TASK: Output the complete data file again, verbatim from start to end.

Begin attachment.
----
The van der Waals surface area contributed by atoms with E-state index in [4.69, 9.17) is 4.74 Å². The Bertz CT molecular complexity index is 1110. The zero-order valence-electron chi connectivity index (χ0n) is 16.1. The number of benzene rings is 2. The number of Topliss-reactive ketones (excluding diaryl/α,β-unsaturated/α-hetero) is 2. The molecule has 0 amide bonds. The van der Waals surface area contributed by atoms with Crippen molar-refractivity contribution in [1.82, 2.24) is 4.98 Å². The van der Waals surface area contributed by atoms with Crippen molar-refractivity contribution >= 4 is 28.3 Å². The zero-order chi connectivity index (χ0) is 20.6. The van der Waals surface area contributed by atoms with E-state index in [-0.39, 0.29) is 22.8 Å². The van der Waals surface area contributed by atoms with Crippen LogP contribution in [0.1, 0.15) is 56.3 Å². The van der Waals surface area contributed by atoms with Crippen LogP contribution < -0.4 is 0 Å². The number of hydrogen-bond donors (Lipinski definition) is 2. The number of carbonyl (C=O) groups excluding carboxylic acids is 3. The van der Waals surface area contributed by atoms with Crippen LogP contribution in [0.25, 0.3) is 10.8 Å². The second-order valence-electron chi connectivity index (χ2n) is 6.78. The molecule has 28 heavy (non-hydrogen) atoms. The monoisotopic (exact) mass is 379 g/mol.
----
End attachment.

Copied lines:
The van der Waals surface area contributed by atoms with E-state index in [4.69, 9.17) is 4.74 Å². The Bertz CT molecular complexity index is 1110. The zero-order valence-electron chi connectivity index (χ0n) is 16.1. The number of benzene rings is 2. The number of Topliss-reactive ketones (excluding diaryl/α,β-unsaturated/α-hetero) is 2. The molecule has 0 amide bonds. The van der Waals surface area contributed by atoms with Crippen molar-refractivity contribution in [1.82, 2.24) is 4.98 Å². The van der Waals surface area contributed by atoms with Crippen molar-refractivity contribution >= 4 is 28.3 Å². The zero-order chi connectivity index (χ0) is 20.6. The van der Waals surface area contributed by atoms with E-state index in [-0.39, 0.29) is 22.8 Å². The van der Waals surface area contributed by atoms with Crippen LogP contribution in [0.1, 0.15) is 56.3 Å². The van der Waals surface area contributed by atoms with Crippen LogP contribution < -0.4 is 0 Å². The number of hydrogen-bond donors (Lipinski definition) is 2. The number of carbonyl (C=O) groups excluding carboxylic acids is 3. The van der Waals surface area contributed by atoms with Crippen LogP contribution in [0.25, 0.3) is 10.8 Å². The second-order valence-electron chi connectivity index (χ2n) is 6.78. The molecule has 28 heavy (non-hydrogen) atoms. The monoisotopic (exact) mass is 379 g/mol.